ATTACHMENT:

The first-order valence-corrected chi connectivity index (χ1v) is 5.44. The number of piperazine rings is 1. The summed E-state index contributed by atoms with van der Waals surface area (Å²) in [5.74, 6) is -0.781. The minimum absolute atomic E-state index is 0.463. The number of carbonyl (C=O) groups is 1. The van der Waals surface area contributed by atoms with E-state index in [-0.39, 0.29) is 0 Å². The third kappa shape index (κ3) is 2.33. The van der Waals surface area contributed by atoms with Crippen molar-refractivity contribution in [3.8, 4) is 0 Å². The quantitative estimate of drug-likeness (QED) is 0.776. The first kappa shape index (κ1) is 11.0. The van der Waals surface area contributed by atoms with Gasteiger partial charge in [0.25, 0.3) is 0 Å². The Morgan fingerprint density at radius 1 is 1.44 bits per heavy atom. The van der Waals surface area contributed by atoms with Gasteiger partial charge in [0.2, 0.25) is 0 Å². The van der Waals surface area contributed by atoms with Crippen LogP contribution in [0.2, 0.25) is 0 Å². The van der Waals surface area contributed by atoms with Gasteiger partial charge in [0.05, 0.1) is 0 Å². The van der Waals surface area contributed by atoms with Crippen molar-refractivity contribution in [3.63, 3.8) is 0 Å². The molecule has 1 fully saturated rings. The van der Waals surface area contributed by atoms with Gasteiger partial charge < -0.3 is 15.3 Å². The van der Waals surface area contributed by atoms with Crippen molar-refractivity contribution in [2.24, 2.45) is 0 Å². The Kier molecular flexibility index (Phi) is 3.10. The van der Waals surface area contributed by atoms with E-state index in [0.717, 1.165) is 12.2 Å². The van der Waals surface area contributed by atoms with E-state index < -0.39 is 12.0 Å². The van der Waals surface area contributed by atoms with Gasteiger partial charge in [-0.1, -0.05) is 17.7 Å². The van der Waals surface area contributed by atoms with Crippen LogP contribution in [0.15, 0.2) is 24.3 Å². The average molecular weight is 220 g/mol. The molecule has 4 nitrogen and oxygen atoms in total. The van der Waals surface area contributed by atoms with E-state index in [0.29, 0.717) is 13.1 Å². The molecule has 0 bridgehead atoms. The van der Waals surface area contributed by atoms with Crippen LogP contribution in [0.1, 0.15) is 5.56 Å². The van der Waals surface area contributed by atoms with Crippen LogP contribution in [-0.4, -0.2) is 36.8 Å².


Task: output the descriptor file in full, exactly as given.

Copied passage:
The first-order valence-corrected chi connectivity index (χ1v) is 5.44. The number of piperazine rings is 1. The summed E-state index contributed by atoms with van der Waals surface area (Å²) in [5.74, 6) is -0.781. The minimum absolute atomic E-state index is 0.463. The number of carbonyl (C=O) groups is 1. The van der Waals surface area contributed by atoms with E-state index in [-0.39, 0.29) is 0 Å². The third kappa shape index (κ3) is 2.33. The van der Waals surface area contributed by atoms with Crippen molar-refractivity contribution in [3.8, 4) is 0 Å². The quantitative estimate of drug-likeness (QED) is 0.776. The first kappa shape index (κ1) is 11.0. The van der Waals surface area contributed by atoms with Gasteiger partial charge in [0.25, 0.3) is 0 Å². The Morgan fingerprint density at radius 1 is 1.44 bits per heavy atom. The van der Waals surface area contributed by atoms with Gasteiger partial charge in [0.2, 0.25) is 0 Å². The van der Waals surface area contributed by atoms with Crippen LogP contribution in [0.2, 0.25) is 0 Å². The van der Waals surface area contributed by atoms with Gasteiger partial charge in [0.05, 0.1) is 0 Å². The van der Waals surface area contributed by atoms with Crippen molar-refractivity contribution in [3.63, 3.8) is 0 Å². The molecule has 1 fully saturated rings. The van der Waals surface area contributed by atoms with Gasteiger partial charge < -0.3 is 15.3 Å². The van der Waals surface area contributed by atoms with Crippen molar-refractivity contribution in [2.24, 2.45) is 0 Å². The Kier molecular flexibility index (Phi) is 3.10. The van der Waals surface area contributed by atoms with E-state index in [0.717, 1.165) is 12.2 Å². The van der Waals surface area contributed by atoms with E-state index < -0.39 is 12.0 Å². The van der Waals surface area contributed by atoms with Gasteiger partial charge in [-0.1, -0.05) is 17.7 Å². The van der Waals surface area contributed by atoms with Crippen LogP contribution in [0.15, 0.2) is 24.3 Å². The average molecular weight is 220 g/mol. The molecule has 4 nitrogen and oxygen atoms in total. The van der Waals surface area contributed by atoms with E-state index in [0.29, 0.717) is 13.1 Å². The molecule has 0 bridgehead atoms. The van der Waals surface area contributed by atoms with Crippen LogP contribution in [0.1, 0.15) is 5.56 Å². The van der Waals surface area contributed by atoms with Crippen LogP contribution in [-0.4, -0.2) is 36.8 Å².